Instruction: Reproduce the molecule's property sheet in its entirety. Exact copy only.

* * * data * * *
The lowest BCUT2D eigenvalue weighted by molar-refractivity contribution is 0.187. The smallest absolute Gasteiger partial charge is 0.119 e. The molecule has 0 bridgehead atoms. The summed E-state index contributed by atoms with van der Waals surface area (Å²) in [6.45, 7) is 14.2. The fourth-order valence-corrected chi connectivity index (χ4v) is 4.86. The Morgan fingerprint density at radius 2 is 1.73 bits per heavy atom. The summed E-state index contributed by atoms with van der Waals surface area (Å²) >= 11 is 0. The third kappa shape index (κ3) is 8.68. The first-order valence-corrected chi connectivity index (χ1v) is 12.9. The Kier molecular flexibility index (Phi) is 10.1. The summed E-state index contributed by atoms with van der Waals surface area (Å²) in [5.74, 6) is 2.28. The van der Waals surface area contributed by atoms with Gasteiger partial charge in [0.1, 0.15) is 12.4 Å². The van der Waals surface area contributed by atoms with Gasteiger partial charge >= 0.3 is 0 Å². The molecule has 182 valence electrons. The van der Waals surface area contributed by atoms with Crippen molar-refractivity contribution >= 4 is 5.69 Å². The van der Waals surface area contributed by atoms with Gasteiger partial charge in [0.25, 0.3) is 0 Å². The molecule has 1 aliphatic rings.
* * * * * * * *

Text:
The lowest BCUT2D eigenvalue weighted by molar-refractivity contribution is 0.187. The smallest absolute Gasteiger partial charge is 0.119 e. The molecule has 0 bridgehead atoms. The summed E-state index contributed by atoms with van der Waals surface area (Å²) in [6.45, 7) is 14.2. The fourth-order valence-corrected chi connectivity index (χ4v) is 4.86. The Morgan fingerprint density at radius 2 is 1.73 bits per heavy atom. The summed E-state index contributed by atoms with van der Waals surface area (Å²) >= 11 is 0. The third kappa shape index (κ3) is 8.68. The first-order valence-corrected chi connectivity index (χ1v) is 12.9. The Kier molecular flexibility index (Phi) is 10.1. The summed E-state index contributed by atoms with van der Waals surface area (Å²) in [5.74, 6) is 2.28. The van der Waals surface area contributed by atoms with Gasteiger partial charge in [0.1, 0.15) is 12.4 Å². The van der Waals surface area contributed by atoms with Gasteiger partial charge >= 0.3 is 0 Å². The molecule has 182 valence electrons. The van der Waals surface area contributed by atoms with Crippen molar-refractivity contribution >= 4 is 5.69 Å². The van der Waals surface area contributed by atoms with Gasteiger partial charge in [0.25, 0.3) is 0 Å². The molecule has 1 aliphatic rings.